During the first project phase (2005 to 2007), the aim was to identify, isolate and describe the specific problems as well as to find suitable example locations to perform analyses for the adaptation of German technologies (topic: mining and the environment in Vietnam, problem analysis and solution strategies). Since 2007, the project partners have been developing concepts for selected locations: the Chinh Bac Nui Beo spoil pit (stabilisation and recultivation), the mining location Vang Danh (wastewater treatment) as well as the mining areas Dong Trieu (treatment of mining-impacted water in a passive water purification system) and Hon Gai (environmental management).

Pilot system and experiments

After establishing the ecological consequences of mining during the first phase, the project team – in collaboration with VINACOMIN – designed an adapted mine water purification system that would remove both the fine carbon particles as well as the high iron and manganese content. Extensive field experiments were conducted on the selected spoil tip, e.g. relating to the pouring technology After selection of suitable local species, plant experiments for the recultivation efforts were also introduced on this tip and are currently examined on a regular basis. Based on the data recorded for Hon Gai, an environmental information system is being implemented that will facilitate the environmental management and reporting of VINACOMIN. Furthermore, a handbook for Vietnamese environmental engineers is to be created by the end of the project on the basis of knowledge acquired from the pilot systems and various experiments.

Vietnamese experts trained

A village in front of a spoil tip in Quang Ninh

A village in front of a spoil tip in Quang Ninh
A village in front of a spoil tip in Quang Ninh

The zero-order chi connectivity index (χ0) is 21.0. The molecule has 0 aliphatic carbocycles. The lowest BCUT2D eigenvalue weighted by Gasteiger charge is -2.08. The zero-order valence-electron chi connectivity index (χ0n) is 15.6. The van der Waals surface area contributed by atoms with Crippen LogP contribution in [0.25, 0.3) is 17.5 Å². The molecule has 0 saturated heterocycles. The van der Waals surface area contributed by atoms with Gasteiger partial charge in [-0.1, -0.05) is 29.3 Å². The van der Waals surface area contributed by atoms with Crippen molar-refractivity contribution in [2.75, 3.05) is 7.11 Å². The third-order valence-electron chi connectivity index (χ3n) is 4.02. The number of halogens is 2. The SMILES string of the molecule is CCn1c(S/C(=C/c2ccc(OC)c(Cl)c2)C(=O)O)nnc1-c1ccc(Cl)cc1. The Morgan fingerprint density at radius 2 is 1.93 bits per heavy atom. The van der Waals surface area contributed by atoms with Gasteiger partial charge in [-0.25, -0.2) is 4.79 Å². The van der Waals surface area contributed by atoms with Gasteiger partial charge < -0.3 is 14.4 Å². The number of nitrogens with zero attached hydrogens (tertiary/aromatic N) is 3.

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An important aspect if the project is the cultivation of contact with Vietnamese research institutes, ministries, authorities and companies. In this regard, an excellent working relationship has already been established with scientists of the Vietnam Academy of Science and Technology (VAST) and the Hanoi University of Mining and Geology (HUMG). This scientific collaboration is also paving the way for later economic co-operation between German and Vietnamese companies.

Acacia seedlings planted by VINACOMIN

Acacia seedlings planted by VINACOMIN
Acacia seedlings planted by VINACOMIN
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The capacity building measures of the joint venture are another important aspect of the technology transfer conducted in this project. A number of one to three-week courses were held for VINACOMIN employees in Vietnam; these were taught by German mining experts and covered topics such as dust, spoil tip design and mine water. In addition, technical excursions to Germany were organised to show the decision-makers of VINACOMIN examples of mining locations with effective rehabilitation and recultivation measures.

Project website www.vinacomin.vn

Ruhr University Bochum
Environmental Engineering and Ecology

Prof. Dr. Harro Stolpe
Universitätsstraße 150
44780 Bochum
Tel.: +49(0)2 34/32-2 79 95
Fax: +49(0)2 34/32-1 47 01
E-mail: harro.stolpe@ruhr-uni-bochum.de
Internet: www.ruhr-uni-bochum.de/ecology/index.html.en


Research Association Mining and Environment in Vietnam (RAME)
Vietnam National Coal & Mineral Industries Group (VINACOMIN)

Dr.-Ing. Katrin Brömme (CEO)
226 Le Duan
Ha Noi, Viet Nam
Tel.: +49(0)0 84/4 35 18 83 07
Fax: +49(0)0 84/4 35 18 83 41
E-mail: katrin.broemme@rub.de
Internet: www.rame.vn

Funding reference: 02WB0689 (pre-project), 02WB0915, 02WB0916, 02WB0917, 02WB0919 (project co-ordination), 02WB0957, 02WB0958, 02WB0964, 02WB0965, 02WB1017, 02WB1018, 02WB1019, 02WB1250, 02WB1251
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Project website

www.vinacomin.vn